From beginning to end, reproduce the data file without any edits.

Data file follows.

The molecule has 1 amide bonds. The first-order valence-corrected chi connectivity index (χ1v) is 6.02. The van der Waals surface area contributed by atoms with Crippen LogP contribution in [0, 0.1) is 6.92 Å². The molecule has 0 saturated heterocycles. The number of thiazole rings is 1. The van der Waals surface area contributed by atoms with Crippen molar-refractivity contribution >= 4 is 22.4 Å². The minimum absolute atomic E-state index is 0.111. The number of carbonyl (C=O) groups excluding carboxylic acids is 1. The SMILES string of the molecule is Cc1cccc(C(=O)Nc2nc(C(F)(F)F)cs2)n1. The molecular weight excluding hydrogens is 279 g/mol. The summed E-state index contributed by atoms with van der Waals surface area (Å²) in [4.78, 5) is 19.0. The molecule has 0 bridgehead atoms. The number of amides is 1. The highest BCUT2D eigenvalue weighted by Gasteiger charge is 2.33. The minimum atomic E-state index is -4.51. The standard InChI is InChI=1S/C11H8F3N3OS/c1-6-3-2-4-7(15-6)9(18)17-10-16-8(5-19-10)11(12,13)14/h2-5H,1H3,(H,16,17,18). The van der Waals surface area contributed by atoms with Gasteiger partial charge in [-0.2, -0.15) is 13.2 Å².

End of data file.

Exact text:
The molecule has 1 amide bonds. The first-order valence-corrected chi connectivity index (χ1v) is 6.02. The van der Waals surface area contributed by atoms with Crippen LogP contribution in [0, 0.1) is 6.92 Å². The molecule has 0 saturated heterocycles. The number of thiazole rings is 1. The van der Waals surface area contributed by atoms with Crippen molar-refractivity contribution >= 4 is 22.4 Å². The minimum absolute atomic E-state index is 0.111. The number of carbonyl (C=O) groups excluding carboxylic acids is 1. The SMILES string of the molecule is Cc1cccc(C(=O)Nc2nc(C(F)(F)F)cs2)n1. The molecular weight excluding hydrogens is 279 g/mol. The summed E-state index contributed by atoms with van der Waals surface area (Å²) in [4.78, 5) is 19.0. The molecule has 0 bridgehead atoms. The number of amides is 1. The highest BCUT2D eigenvalue weighted by Gasteiger charge is 2.33. The minimum atomic E-state index is -4.51. The standard InChI is InChI=1S/C11H8F3N3OS/c1-6-3-2-4-7(15-6)9(18)17-10-16-8(5-19-10)11(12,13)14/h2-5H,1H3,(H,16,17,18). The van der Waals surface area contributed by atoms with Gasteiger partial charge in [-0.2, -0.15) is 13.2 Å².